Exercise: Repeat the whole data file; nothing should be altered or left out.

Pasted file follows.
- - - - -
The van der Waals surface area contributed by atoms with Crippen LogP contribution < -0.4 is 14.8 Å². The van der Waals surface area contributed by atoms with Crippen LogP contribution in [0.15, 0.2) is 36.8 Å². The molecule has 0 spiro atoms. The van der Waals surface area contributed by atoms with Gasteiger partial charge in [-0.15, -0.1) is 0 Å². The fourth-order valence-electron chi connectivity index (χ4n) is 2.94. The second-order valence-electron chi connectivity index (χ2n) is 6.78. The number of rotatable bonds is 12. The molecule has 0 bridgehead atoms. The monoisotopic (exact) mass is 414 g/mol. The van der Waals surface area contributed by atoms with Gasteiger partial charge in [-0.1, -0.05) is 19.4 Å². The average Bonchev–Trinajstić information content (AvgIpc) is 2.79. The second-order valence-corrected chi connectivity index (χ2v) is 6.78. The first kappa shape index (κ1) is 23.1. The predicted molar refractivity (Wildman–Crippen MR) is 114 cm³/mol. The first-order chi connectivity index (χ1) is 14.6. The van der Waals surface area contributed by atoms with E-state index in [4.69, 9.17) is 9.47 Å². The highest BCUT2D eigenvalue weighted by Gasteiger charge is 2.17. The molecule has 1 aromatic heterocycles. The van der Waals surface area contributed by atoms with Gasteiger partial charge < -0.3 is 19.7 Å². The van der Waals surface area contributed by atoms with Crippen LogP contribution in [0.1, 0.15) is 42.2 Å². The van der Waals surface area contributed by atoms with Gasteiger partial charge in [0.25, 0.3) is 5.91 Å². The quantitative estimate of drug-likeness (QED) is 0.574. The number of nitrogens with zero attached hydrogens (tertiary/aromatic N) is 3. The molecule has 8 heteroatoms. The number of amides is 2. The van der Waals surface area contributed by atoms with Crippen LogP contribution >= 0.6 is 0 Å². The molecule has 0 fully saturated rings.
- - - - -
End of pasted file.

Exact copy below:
The van der Waals surface area contributed by atoms with Crippen LogP contribution < -0.4 is 14.8 Å². The van der Waals surface area contributed by atoms with Crippen LogP contribution in [0.15, 0.2) is 36.8 Å². The molecule has 0 spiro atoms. The van der Waals surface area contributed by atoms with Gasteiger partial charge in [-0.15, -0.1) is 0 Å². The fourth-order valence-electron chi connectivity index (χ4n) is 2.94. The second-order valence-electron chi connectivity index (χ2n) is 6.78. The number of rotatable bonds is 12. The molecule has 0 bridgehead atoms. The monoisotopic (exact) mass is 414 g/mol. The van der Waals surface area contributed by atoms with Gasteiger partial charge in [-0.1, -0.05) is 19.4 Å². The average Bonchev–Trinajstić information content (AvgIpc) is 2.79. The second-order valence-corrected chi connectivity index (χ2v) is 6.78. The first kappa shape index (κ1) is 23.1. The predicted molar refractivity (Wildman–Crippen MR) is 114 cm³/mol. The first-order chi connectivity index (χ1) is 14.6. The van der Waals surface area contributed by atoms with E-state index in [4.69, 9.17) is 9.47 Å². The highest BCUT2D eigenvalue weighted by Gasteiger charge is 2.17. The molecule has 1 aromatic heterocycles. The van der Waals surface area contributed by atoms with Gasteiger partial charge < -0.3 is 19.7 Å². The van der Waals surface area contributed by atoms with Crippen LogP contribution in [0.1, 0.15) is 42.2 Å². The van der Waals surface area contributed by atoms with Gasteiger partial charge in [0.25, 0.3) is 5.91 Å². The quantitative estimate of drug-likeness (QED) is 0.574. The number of nitrogens with zero attached hydrogens (tertiary/aromatic N) is 3. The molecule has 8 heteroatoms. The number of amides is 2. The van der Waals surface area contributed by atoms with Crippen LogP contribution >= 0.6 is 0 Å². The molecule has 0 fully saturated rings.